Although much prior community work has been conducted in urban and suburban areas, Community Psychologists actively study and practice in areas with low population density. Rural communities comprise a number of geographic features including farmland, prairies, tropical areas, and wetlands. We believe that people within communities should be able to define themselves and thus our labeling of “rural” reflects that of our contributors and the people from the communities with which they work.
Posted in: Anti-Racism, Environment, Rural CommunitiesPublished in: The Community PsychologistWhite cultural complexes can be embedded in non-profit organizations. “Sustainable” practices are often rooted in Indigenous knowledge. Indigenous cultures and their history of land-care need to be honored.Read More
Posted in: Rural CommunitiesPublished in: The Community PsychologistRural areas can be both food deserts and food swamps, A deficiency in the number of food resources (e.g., grocery stores) and saturation of unhealthy food options (e.g., fast-food restaurants and convenience stores) has led to an increase in obesity rates in rural communities. People who have less access to convenience stores have been shown […]Read More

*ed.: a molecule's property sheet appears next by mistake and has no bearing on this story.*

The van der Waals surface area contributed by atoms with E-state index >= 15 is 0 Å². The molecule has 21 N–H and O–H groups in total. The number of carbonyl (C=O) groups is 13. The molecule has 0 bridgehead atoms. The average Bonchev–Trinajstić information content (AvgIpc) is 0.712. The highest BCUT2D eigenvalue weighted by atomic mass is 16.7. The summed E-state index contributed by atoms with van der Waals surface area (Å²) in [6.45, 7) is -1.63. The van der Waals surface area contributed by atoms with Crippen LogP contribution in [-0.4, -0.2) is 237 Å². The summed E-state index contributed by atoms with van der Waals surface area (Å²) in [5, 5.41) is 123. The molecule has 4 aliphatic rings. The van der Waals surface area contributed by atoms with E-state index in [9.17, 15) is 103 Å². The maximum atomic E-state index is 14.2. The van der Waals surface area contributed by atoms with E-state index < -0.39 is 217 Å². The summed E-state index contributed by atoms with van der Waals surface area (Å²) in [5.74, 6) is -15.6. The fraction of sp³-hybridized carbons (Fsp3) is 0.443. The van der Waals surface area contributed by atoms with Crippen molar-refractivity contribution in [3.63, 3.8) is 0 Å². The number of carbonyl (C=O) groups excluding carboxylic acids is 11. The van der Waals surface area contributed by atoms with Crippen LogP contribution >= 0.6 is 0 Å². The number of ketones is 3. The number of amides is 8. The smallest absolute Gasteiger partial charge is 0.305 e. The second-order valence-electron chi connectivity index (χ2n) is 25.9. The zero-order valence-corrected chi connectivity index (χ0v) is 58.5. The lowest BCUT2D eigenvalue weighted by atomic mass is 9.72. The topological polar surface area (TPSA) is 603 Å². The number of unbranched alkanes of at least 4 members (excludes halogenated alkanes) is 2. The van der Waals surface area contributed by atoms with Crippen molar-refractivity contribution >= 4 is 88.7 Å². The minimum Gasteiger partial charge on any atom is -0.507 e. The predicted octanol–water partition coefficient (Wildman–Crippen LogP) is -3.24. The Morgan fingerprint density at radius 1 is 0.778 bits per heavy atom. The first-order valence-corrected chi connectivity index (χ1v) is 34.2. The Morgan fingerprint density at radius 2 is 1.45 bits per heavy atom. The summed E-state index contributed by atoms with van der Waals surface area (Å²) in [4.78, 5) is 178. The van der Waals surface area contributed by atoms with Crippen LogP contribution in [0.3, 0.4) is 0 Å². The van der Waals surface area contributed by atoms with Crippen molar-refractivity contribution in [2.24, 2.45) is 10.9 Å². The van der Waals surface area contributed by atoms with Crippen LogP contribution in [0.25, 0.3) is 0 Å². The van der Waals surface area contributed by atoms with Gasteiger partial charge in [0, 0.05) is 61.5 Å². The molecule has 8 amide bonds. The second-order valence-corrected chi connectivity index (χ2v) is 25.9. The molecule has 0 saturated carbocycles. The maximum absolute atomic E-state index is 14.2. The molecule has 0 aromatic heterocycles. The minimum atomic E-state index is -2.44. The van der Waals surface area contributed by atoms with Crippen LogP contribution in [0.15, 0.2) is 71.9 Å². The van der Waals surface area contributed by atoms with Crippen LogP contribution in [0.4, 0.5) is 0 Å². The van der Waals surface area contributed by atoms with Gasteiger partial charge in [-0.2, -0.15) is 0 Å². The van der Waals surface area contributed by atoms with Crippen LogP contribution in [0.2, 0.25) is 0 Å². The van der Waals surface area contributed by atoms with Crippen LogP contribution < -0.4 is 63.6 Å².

Posted in: Coalition Building, Poverty and Socioeconomic Status, Rural Communities, Sense of Community | Tags: PracticeThe Southeast Equine Research and Education Partnership (SEREP) is an interdisciplinary, interinstitutional, community-university collaborative. The long-term goal is to build on the organically grown local equine ecosystem to bring community, economic, and workforce development to a rural region in the southeastern United States.Read More